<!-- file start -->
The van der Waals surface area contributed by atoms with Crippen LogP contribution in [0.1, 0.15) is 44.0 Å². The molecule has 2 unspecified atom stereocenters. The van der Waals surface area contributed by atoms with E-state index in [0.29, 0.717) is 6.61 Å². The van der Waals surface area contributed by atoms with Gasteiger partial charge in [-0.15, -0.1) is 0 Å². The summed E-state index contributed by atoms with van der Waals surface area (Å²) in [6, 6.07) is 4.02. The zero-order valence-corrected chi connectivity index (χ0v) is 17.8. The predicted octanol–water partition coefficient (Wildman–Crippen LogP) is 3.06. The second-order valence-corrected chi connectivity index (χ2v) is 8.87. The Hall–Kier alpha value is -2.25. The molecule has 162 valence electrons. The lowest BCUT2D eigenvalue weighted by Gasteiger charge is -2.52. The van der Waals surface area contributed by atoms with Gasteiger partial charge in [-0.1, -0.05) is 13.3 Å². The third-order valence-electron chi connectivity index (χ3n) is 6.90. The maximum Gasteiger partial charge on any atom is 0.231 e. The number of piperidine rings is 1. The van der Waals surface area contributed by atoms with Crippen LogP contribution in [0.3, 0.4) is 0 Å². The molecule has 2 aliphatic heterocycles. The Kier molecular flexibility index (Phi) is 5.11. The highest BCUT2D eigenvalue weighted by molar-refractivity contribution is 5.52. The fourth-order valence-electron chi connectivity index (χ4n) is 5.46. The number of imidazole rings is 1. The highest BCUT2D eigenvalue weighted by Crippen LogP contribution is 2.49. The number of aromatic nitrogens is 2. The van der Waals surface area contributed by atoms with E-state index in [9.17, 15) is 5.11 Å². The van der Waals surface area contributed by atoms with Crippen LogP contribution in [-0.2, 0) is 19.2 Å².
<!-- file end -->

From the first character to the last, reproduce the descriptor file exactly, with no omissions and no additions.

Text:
The van der Waals surface area contributed by atoms with Crippen LogP contribution in [0.1, 0.15) is 44.0 Å². The molecule has 2 unspecified atom stereocenters. The van der Waals surface area contributed by atoms with E-state index in [0.29, 0.717) is 6.61 Å². The van der Waals surface area contributed by atoms with Gasteiger partial charge in [-0.15, -0.1) is 0 Å². The summed E-state index contributed by atoms with van der Waals surface area (Å²) in [6, 6.07) is 4.02. The zero-order valence-corrected chi connectivity index (χ0v) is 17.8. The predicted octanol–water partition coefficient (Wildman–Crippen LogP) is 3.06. The second-order valence-corrected chi connectivity index (χ2v) is 8.87. The Hall–Kier alpha value is -2.25. The molecule has 162 valence electrons. The lowest BCUT2D eigenvalue weighted by Gasteiger charge is -2.52. The van der Waals surface area contributed by atoms with Gasteiger partial charge in [-0.1, -0.05) is 13.3 Å². The third-order valence-electron chi connectivity index (χ3n) is 6.90. The maximum Gasteiger partial charge on any atom is 0.231 e. The number of piperidine rings is 1. The van der Waals surface area contributed by atoms with Crippen LogP contribution in [0.3, 0.4) is 0 Å². The molecule has 2 aliphatic heterocycles. The Kier molecular flexibility index (Phi) is 5.11. The highest BCUT2D eigenvalue weighted by molar-refractivity contribution is 5.52. The fourth-order valence-electron chi connectivity index (χ4n) is 5.46. The number of imidazole rings is 1. The highest BCUT2D eigenvalue weighted by Crippen LogP contribution is 2.49. The number of aromatic nitrogens is 2. The van der Waals surface area contributed by atoms with E-state index in [9.17, 15) is 5.11 Å². The van der Waals surface area contributed by atoms with Crippen LogP contribution in [-0.2, 0) is 19.2 Å².